On 19th March 1948 Jinnah made his maiden trip to Dhaka as the Governor General of Pakistan and on 21st March addressed a large gathering in the Ramna Race Course (Suhrawardy Uddayan) that ‘Urdu and Urdu shall be the state language of Pakistan’. Jinnah addressed in English as he himself did not know Urdu. As soon as he made the announcement, there was instant protest from amongst the audience, mostly by the young students of Dhaka University. On the following day, Jinnah was to address a special convocation arranged for him at the Curzon Hall of Dhaka University. This time the students of the University were prepared to protest if Jinnah made a similar statement in the convocation. Jinnah reiterated the statement and this time the protest was loud and clear and amongst those who participated in the protest was the young Sheikh Mujibur Rahman. For the organizers and as well as Jinnah this was unexpected and Jinnah had to finish his speech in a haste without pressing the matter further. The protest at the Curzon Hall can be seen as the first organized protest against the ill-conceived conspiracies of the rulers of Pakistan to exploit the people of its eastern wing.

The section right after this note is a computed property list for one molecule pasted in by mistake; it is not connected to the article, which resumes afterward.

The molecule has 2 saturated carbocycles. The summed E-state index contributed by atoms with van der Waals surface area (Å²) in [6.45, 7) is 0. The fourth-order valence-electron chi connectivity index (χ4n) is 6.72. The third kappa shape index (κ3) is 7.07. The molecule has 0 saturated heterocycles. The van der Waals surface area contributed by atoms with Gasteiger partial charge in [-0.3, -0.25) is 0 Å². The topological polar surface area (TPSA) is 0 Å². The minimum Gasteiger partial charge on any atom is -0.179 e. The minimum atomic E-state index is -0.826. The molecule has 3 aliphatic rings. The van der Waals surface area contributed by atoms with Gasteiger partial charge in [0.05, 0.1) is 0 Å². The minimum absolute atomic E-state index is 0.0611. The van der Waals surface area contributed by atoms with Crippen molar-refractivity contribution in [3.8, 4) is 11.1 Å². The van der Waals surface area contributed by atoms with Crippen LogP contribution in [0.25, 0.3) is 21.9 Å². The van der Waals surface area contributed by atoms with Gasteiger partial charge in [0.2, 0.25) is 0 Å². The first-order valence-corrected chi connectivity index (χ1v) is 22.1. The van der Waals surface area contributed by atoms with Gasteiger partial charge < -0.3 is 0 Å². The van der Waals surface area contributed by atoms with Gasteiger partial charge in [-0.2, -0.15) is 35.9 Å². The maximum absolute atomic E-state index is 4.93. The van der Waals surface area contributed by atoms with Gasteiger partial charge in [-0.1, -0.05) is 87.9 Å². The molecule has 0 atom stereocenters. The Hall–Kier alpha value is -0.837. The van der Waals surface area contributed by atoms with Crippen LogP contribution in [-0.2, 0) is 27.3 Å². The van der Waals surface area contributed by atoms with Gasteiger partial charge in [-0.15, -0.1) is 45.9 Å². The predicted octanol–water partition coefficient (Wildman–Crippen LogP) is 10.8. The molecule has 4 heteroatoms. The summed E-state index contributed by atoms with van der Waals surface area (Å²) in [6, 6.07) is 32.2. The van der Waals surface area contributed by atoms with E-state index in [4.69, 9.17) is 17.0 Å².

Mujib from his student days in Calcutta knew very well that to make any people’s movement successful one needs to have organizations. In 1948 under his guidance and supervision East Pakistan Muslim Chhatra League was established (later the world Muslim was dropped to give it a secular character). Virtually this was the first opposition party of the newly created Pakistan. In the following year East Pakistan Muslim Awami League was established and Mujib played a key role in creating the party. When the party was formalized Mujib was in prison but he was made the joint secretary of the party.